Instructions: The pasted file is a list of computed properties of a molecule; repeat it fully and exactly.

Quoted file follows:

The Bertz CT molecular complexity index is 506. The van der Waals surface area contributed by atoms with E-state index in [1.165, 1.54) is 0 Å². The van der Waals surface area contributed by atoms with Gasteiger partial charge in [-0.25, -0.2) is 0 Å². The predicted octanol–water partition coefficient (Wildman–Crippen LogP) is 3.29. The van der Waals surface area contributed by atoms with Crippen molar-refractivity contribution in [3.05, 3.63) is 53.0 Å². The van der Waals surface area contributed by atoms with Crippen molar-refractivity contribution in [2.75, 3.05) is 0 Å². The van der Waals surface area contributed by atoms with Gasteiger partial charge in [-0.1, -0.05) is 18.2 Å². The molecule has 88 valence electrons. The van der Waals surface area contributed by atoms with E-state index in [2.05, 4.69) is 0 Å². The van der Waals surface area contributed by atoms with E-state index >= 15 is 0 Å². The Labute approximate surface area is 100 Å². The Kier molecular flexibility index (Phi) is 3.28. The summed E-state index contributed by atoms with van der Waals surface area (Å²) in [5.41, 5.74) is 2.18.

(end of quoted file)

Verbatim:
The Bertz CT molecular complexity index is 506. The van der Waals surface area contributed by atoms with E-state index in [1.165, 1.54) is 0 Å². The van der Waals surface area contributed by atoms with Gasteiger partial charge in [-0.25, -0.2) is 0 Å². The predicted octanol–water partition coefficient (Wildman–Crippen LogP) is 3.29. The van der Waals surface area contributed by atoms with Crippen molar-refractivity contribution in [3.05, 3.63) is 53.0 Å². The van der Waals surface area contributed by atoms with Crippen molar-refractivity contribution in [2.75, 3.05) is 0 Å². The van der Waals surface area contributed by atoms with Gasteiger partial charge in [-0.1, -0.05) is 18.2 Å². The molecule has 88 valence electrons. The van der Waals surface area contributed by atoms with E-state index in [2.05, 4.69) is 0 Å². The van der Waals surface area contributed by atoms with E-state index >= 15 is 0 Å². The Labute approximate surface area is 100 Å². The Kier molecular flexibility index (Phi) is 3.28. The summed E-state index contributed by atoms with van der Waals surface area (Å²) in [5.41, 5.74) is 2.18.